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BC health officials: post-holiday growth may still come

By Hannah Scott, Local Journalism Initiative reporter

Published 4:48 PST, Mon January 4, 2021

BC health authorities released four days’ worth of COVID-19 data today, but acknowledged that a post-holiday growth in new cases may still be to come.

The increase in new cases is because of the time between exposure and testing positive, said provincial health officer Dr. Bonnie Henry. There are also fewer people being tested during the holidays, she added. 

Henry announced 2,211 new cases over the period: 565 from Thursday to Friday, 607 Friday to Saturday, 500 between Saturday and Sunday, and a further 539 in the last 24 hours. Twenty-two of the cases were epidemiologically linked, bringing BC’s cumulative total to 54,201. Based on the number of tests conducted over the last four days, the positivity rate is 8.60 per cent.

Of the new cases, 389 are in the Vancouver Coastal Health region (including Richmond), 1,301 in the Fraser Health region, 64 in the Island Health region, 288 in the Interior Health region and 169 in the Northern Health region. 

Sadly, 45 people lost their lives to COVID-19 over the weekend, most of whom were seniors and elders in longterm care as well as some cases in the community. Henry said at least two First Nations elders passed away in the last few days due to the virus.

The number of active cases dropped significantly to 6,823. There are 351 people in hospital, 76 of whom are in critical care. A further 8,785 people are being monitored by public health across four health regions—the Northern Health region is still exempt from this statistic due to a data system transfer.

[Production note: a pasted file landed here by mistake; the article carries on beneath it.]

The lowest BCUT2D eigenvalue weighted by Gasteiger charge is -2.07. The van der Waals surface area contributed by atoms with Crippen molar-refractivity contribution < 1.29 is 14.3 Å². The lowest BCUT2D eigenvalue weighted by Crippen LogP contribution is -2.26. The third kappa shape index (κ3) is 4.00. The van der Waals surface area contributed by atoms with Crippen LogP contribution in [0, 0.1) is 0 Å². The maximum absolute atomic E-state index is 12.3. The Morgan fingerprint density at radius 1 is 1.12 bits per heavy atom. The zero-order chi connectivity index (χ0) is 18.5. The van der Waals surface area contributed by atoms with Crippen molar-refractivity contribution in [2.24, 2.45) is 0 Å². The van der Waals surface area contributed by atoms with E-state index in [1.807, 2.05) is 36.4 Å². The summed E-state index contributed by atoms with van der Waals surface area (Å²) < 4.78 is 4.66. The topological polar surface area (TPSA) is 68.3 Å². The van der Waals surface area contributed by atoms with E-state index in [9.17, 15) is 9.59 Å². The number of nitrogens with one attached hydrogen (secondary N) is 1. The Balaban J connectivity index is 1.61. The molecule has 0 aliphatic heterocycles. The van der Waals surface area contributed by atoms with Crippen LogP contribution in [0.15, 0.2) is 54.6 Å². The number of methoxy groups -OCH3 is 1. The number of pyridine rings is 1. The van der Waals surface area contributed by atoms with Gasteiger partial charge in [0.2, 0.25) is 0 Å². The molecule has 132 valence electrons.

There were six new healthcare outbreaks announced and six declared over, leaving 60 active outbreaks in the sector—52 in longterm care or assisted living facilities and eight in acute care facilities. These outbreaks are currently affecting 1,427 residents and 758 staff members. One new community outbreak was declared at a homeless shelter in Chilliwack, and another outbreak at a shelter was declared over.

To date, 24,139 people have been vaccinated against COVID-19. Twenty per cent of those vaccinated are residents of longterm care, 48 per cent are staff of longterm care, and 27 per cent are healthcare workers.

Henry described in greater detail the vaccination process, saying BC received its first dose of the Moderna vaccine last week with 20,500 doses. Small amounts were given to each health authority, with 8,800 doses being designated for the First Nations Health Authority.

She said a mass vaccination strategy will be based on age, in descending five-year cohorts after people over age 80 have been immunized. More details on the plan for the majority of the population will be released later this month.

For the latest medical updates, including case counts, prevention, risks and testing, visit: http://www.bccdc.ca/ or follow @CDCofBC on Twitter.

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